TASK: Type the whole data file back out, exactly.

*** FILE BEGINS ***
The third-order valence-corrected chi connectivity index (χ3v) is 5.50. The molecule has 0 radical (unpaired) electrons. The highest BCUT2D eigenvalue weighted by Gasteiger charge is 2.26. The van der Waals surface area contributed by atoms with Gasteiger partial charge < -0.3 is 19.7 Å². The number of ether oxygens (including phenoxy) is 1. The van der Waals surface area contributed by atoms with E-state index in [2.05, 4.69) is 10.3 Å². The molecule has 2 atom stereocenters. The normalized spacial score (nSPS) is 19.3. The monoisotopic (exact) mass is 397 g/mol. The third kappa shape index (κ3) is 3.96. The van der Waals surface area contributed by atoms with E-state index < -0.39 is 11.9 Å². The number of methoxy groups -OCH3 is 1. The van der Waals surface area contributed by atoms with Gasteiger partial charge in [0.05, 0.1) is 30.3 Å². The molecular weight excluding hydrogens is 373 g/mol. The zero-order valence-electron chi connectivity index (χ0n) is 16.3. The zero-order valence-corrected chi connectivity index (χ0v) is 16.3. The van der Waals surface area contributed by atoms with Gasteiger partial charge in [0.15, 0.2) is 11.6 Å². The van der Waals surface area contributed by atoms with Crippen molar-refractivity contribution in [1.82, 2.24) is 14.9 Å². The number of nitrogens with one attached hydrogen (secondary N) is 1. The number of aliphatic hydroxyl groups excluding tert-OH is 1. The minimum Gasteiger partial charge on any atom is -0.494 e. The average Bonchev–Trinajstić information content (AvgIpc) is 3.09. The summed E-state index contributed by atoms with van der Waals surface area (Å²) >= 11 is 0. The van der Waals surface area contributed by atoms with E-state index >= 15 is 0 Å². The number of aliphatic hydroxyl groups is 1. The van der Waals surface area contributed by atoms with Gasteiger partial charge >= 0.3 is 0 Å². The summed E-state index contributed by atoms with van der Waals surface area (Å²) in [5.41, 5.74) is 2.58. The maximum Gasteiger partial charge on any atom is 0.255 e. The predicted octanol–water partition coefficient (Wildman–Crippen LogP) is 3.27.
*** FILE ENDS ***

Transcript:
The third-order valence-corrected chi connectivity index (χ3v) is 5.50. The molecule has 0 radical (unpaired) electrons. The highest BCUT2D eigenvalue weighted by Gasteiger charge is 2.26. The van der Waals surface area contributed by atoms with Gasteiger partial charge < -0.3 is 19.7 Å². The number of ether oxygens (including phenoxy) is 1. The van der Waals surface area contributed by atoms with E-state index in [2.05, 4.69) is 10.3 Å². The molecule has 2 atom stereocenters. The normalized spacial score (nSPS) is 19.3. The monoisotopic (exact) mass is 397 g/mol. The third kappa shape index (κ3) is 3.96. The van der Waals surface area contributed by atoms with E-state index < -0.39 is 11.9 Å². The number of methoxy groups -OCH3 is 1. The van der Waals surface area contributed by atoms with Gasteiger partial charge in [0.05, 0.1) is 30.3 Å². The molecular weight excluding hydrogens is 373 g/mol. The zero-order valence-electron chi connectivity index (χ0n) is 16.3. The zero-order valence-corrected chi connectivity index (χ0v) is 16.3. The van der Waals surface area contributed by atoms with Gasteiger partial charge in [0.15, 0.2) is 11.6 Å². The van der Waals surface area contributed by atoms with Crippen molar-refractivity contribution in [1.82, 2.24) is 14.9 Å². The number of nitrogens with one attached hydrogen (secondary N) is 1. The number of aliphatic hydroxyl groups excluding tert-OH is 1. The minimum Gasteiger partial charge on any atom is -0.494 e. The average Bonchev–Trinajstić information content (AvgIpc) is 3.09. The summed E-state index contributed by atoms with van der Waals surface area (Å²) >= 11 is 0. The van der Waals surface area contributed by atoms with E-state index >= 15 is 0 Å². The number of aliphatic hydroxyl groups is 1. The van der Waals surface area contributed by atoms with Gasteiger partial charge >= 0.3 is 0 Å². The summed E-state index contributed by atoms with van der Waals surface area (Å²) in [5.41, 5.74) is 2.58. The maximum Gasteiger partial charge on any atom is 0.255 e. The predicted octanol–water partition coefficient (Wildman–Crippen LogP) is 3.27.